While the dough is rising, heat oven to 350°.

Gently brush top of dough with egg wash and place in oven.
Bake 7 minutes, then rotate pan halfway.
Bake another 7 minutes, then cover loaf with foil.
Continue baking for 20-25 more minutes.  If you have an instant-read thermometer, internal temperature should be 200° and the crust will be a lovely golden brown.  Remove from oven and leave in pan for about 10 minutes, then turn out onto wire rack.

I like to slice while the bread is still warm from the oven and slather on some softened unsalted Plugrá butter, letting it melt into the nooks and crannies of the crumb.  

If you want to go from divine to sublime, squish a few tablespoons of Plugrá butter into a small bowl and stir in a few drops of black truffle oil.  Truffle oil is intense, so go easy on it and taste test.  Once you get the right combination, spread on the warm bread and experience a profound taste sensation.  You may thank me later.

Here are the how-to's:

 Using the dough attachment, combine all ingredients until you get this shaggy mess.

Work by hand a bit until dough all comes together, then place back in a buttered bowl to rise.

Let is rise.

Work again on a lightly floured surface for a minute or so until dough is soft and pliable.

Place in a buttered loaf pan.

Let is rise in a warm place.

Gently brush egg wash over top of loaf.

Let rise and ...

Is that not a beautiful loaf?
Remove from pan and let cool on a rack.

Lovely texture!

The best way to enjoy bread is right out of the oven,
while it's still warm.
You might want to try some unsalted butter
with a few drops of black truffle oil.

Sunday, February 18, 2018

More Goodies From Rosie - A Trifling Affair.

About the only culinary item of consequence (meaning deliciousness)
to come from England is the trifle.
And there is nothing trifling about it.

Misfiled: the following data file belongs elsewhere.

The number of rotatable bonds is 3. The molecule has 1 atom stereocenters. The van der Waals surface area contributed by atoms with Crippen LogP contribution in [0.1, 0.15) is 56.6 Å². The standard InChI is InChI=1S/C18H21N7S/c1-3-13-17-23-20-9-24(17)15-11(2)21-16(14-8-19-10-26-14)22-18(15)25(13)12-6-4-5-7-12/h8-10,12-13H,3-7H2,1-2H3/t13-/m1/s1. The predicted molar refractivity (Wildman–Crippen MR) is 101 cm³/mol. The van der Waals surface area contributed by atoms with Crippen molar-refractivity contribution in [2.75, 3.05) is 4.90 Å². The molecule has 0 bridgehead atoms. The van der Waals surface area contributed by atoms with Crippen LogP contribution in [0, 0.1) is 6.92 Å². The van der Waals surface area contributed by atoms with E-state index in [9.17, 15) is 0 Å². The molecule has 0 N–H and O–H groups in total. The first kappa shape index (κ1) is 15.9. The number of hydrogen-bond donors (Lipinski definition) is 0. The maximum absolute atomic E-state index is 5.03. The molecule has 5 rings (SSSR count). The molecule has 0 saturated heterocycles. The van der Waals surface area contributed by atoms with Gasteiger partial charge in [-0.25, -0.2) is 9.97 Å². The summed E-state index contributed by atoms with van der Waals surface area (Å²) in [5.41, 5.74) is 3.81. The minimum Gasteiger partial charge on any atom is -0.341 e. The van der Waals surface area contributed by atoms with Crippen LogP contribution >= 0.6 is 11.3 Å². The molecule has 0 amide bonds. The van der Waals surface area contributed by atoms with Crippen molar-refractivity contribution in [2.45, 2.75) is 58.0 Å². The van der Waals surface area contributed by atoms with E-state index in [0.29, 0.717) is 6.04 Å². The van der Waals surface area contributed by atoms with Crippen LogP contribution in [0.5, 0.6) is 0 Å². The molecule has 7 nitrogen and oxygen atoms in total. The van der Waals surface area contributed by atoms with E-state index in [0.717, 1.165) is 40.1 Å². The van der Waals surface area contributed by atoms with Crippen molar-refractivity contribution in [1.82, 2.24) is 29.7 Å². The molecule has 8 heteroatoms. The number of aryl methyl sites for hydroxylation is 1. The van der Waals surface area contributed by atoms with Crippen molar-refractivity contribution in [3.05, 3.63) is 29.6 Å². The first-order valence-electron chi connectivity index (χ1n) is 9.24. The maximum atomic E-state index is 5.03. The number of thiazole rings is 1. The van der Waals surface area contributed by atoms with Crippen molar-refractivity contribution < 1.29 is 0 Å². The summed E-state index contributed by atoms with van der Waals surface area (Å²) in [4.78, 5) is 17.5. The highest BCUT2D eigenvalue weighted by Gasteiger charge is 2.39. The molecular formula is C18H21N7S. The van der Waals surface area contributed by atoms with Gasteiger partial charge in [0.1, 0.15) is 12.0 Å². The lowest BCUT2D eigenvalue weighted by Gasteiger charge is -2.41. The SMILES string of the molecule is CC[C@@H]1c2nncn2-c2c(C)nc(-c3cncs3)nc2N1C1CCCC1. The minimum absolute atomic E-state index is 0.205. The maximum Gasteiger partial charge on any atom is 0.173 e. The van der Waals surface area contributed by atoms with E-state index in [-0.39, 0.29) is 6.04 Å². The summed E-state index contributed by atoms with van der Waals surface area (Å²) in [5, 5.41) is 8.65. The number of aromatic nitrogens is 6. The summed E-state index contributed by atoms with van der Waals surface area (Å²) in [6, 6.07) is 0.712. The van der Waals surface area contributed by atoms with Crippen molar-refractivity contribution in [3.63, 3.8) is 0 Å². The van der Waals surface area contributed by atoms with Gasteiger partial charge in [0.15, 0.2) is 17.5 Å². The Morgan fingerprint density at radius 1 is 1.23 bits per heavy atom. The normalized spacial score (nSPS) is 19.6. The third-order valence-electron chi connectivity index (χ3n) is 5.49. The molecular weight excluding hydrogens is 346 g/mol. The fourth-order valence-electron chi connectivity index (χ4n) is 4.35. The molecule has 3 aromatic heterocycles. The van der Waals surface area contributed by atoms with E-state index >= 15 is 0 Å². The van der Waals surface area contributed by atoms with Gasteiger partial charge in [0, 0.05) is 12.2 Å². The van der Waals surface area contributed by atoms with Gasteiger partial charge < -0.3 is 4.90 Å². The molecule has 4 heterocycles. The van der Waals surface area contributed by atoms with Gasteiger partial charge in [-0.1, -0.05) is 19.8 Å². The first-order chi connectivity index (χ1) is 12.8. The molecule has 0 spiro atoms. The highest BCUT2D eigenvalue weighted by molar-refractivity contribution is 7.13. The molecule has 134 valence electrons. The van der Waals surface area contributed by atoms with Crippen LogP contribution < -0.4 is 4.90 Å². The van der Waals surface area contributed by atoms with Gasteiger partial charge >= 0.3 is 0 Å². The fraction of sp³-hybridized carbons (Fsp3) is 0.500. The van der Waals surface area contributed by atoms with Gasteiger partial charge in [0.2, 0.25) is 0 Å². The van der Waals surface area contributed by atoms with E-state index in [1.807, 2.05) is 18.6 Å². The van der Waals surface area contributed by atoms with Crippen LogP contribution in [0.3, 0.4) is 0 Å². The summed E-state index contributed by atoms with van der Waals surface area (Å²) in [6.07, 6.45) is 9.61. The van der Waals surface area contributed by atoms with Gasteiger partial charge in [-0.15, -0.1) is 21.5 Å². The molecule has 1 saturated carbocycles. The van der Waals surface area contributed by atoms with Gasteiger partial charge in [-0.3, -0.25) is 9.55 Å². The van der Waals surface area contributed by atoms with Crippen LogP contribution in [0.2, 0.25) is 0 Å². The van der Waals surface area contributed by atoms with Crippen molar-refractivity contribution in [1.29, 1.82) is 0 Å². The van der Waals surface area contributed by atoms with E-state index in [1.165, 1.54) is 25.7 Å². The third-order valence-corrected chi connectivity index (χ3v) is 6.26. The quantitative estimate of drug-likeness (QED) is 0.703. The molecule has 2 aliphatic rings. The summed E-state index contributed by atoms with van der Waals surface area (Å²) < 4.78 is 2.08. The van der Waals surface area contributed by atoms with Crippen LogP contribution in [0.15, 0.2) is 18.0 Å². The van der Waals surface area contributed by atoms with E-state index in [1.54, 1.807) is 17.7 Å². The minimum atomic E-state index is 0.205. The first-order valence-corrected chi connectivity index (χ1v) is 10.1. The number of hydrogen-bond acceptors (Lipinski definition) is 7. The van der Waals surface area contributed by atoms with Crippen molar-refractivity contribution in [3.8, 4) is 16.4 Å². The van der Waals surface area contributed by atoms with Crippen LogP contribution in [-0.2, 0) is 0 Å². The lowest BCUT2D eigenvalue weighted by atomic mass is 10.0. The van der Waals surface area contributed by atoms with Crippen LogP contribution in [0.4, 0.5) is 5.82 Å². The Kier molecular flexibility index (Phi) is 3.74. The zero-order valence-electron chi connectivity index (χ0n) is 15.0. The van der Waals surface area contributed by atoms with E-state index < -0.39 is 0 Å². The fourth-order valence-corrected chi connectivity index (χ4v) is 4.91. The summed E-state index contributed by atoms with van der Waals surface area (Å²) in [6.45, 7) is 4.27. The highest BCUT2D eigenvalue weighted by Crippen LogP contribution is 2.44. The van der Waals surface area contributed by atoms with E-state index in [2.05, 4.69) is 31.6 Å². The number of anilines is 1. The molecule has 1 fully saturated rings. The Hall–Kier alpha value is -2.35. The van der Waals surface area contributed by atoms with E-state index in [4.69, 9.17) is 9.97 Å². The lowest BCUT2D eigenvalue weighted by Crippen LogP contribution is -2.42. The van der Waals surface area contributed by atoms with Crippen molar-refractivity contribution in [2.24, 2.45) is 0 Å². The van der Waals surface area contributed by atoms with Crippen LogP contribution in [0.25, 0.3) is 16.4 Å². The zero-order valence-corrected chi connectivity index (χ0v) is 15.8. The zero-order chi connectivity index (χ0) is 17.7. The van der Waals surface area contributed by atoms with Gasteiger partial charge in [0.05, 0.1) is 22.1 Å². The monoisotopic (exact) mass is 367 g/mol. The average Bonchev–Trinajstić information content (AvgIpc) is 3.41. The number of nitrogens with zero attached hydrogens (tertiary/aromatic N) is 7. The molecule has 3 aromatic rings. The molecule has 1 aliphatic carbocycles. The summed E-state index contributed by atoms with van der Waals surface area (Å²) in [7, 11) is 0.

By definition, the English trifle is a dessert made with layers of sponge cake soaked in sherry, fruits, and custard.  It may be topped with whipped cream.  It is, simply, divine.

Today, Rosie is making "moreovers."  Remember, she doesn't do "leftovers."  She takes what's left and makes something that's more than the sum of its parts.  I'm making Moreover Trifle today.  Just because I can.  I had a poundish-type, orange-flavored cake which the Hawthornes had been enjoying for a few days and I wanted something different.  Something more.  Hence, the Moreover Trifle.  I'm taking the rest of my cake, cutting it into cubes, and layering it with a quick, no-fuss caramel sauce and whipped cream.  Score!

This is Rosie's Orange Bundt Cake.  I wouldn't call it a pound cake, but it comes close.  Typically, a pound cake is a type of cake made with a pound each of flour, butter, eggs, and sugar.  My cake doesn't meet those specs, but the texture is similar to a pound cake.  I also amped it up a bit by poking holes in the cake and drizzling a rum glaze over it.  Now, a Bundt cake doesn't refer to a specific type of cake.  It refers to the actual pan the cake is cooked in.  All Bundt pans have a hole in the center and they generally come in various designs so that the cake is decorative in and of  itself and doesn't require any additional decoration, like frosting, which would hide the complex detail of the pan.